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FIRST SUNDAY

Setting The Scene
Director David E. Talbert decided to set First Sunday in Baltimore because it's a city he knows well, having attended Morgan State University there. "Baltimore is one of those cities that has been forgotten,” says the director. "It's plagued with crime and violence. But there is so much beauty in the ‘hood that you never hear about. Like, you never hear about a father walking his son to the bus every day. So in the midst of its chaos and confusion, there is still love in the ghetto. God's still got love for the ghetto. And I wanted to show that.” 

Because First Sunday was shot in Los Angeles, production designer Dina Lipton had to recreate Talbert's vision of Baltimore locally. The First Hope Church, which is the setting for much of the action as well as a central character in the script, was the first priority for the director and the designer. 

"David showed me hundreds of photos he'd taken of Baltimore and I used them all as my guide,” says Lipton. After scouting numerous areas in Los Angeles, Lipton found the perfect locale in Long Beach's Christian Outreach in Action Church. "Its façade is brick, which says Baltimore to me,” she says. "And there are no iconic Los Angeles palm trees in sight to give the city away.” 

The interior of the church needed minor alterations to fit the filmmakers' vision of First Hope's sanctuary. "Most comedies have a bright, colorful glossy look,” says Ice Cube. "But we wanted the look and feel of a hot, gritty Baltimore church that had warmth about it, too. Because it's a character in the film, the church starts to mess with my character, Durell. It reminds him of the good qualities he should be pulling out of himself, instead of the bad ones.” 

Cinematographer Alan Caso collaborated with Lipton on colors for the sanctuary that would create the organic feel that the producers and director were looking for. "I wanted to shoot this movie straight and true, like its characters,” says Caso. "You take the shadows where they are. You take the dirt where it is, and you take the beauty of people who struggle every day just to make ends meet.” 

Production designer Lipton adds, "The walls were originally painted white, which is very bright photographically. With an African-American cast, the risk is that the walls would be brighter than the actors, so we toned them down to a soft beige. This gave it warmth as well as a feeling of age.”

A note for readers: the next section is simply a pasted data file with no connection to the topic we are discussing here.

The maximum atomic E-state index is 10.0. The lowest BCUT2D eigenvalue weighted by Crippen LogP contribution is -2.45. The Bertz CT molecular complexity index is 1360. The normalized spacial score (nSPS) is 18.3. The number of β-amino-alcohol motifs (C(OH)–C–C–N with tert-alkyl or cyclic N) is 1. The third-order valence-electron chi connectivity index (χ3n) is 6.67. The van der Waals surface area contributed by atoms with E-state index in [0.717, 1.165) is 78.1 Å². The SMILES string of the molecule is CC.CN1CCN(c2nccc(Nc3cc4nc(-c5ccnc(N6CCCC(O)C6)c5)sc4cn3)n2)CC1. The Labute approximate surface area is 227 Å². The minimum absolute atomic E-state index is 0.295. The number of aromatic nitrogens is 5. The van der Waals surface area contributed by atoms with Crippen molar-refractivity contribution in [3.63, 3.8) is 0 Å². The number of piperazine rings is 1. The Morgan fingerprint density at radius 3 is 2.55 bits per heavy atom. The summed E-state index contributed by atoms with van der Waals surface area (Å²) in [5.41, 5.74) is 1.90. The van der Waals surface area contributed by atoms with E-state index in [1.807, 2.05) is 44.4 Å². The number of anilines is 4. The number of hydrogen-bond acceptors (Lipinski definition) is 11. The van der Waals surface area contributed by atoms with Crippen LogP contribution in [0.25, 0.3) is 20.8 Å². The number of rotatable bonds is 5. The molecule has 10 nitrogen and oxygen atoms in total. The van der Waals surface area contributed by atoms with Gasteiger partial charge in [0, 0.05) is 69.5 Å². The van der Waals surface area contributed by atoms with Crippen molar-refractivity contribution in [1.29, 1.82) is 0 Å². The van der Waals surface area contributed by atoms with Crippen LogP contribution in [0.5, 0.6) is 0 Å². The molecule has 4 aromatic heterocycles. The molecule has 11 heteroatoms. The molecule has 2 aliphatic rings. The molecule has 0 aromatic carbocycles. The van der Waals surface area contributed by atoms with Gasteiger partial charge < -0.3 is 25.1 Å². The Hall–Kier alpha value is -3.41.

The director was precise about the details he wanted for the sanctuary interior. "David has great visual style,” says Lipton. "He was very specific in wanting the monochromatic church dotted with burgundy accents. I think it was reminiscent of his own church growing up.” 

"From day one, David wanted to have a mural dominate the sanctuary's main wall, and he had us look up several murals from his memory,” says Lipton. "They turned out not to be exactly what he wanted, so we spent a long time designing ours, because it was going to be the background for all the sanctuary scenes.” 

The result is an imposing 15 by 15 foot mural by artist Gabrielle McKenna-McGraham. "I wanted it to tell a story without having to add much text. I wanted it to represent the pain and hope of the faces of the community,” says Talbert. 

The mural includes a father holding a baby, a mother holding a baby, an older woman reading from a Bible to a little boy, a man working the soil, and an elderly man whose face shows the years of toil and dedication. 

"One of the things I think is important throughout the film is that our characters have a lot of pain, but that they are also good people,” says Lipton. "Our mural mirrors that. And in the end, when the entire community does come out and support the church, it's a reflection of the mural again.  "David and I are so happy with the way it turned out,” the production designer continues. "It

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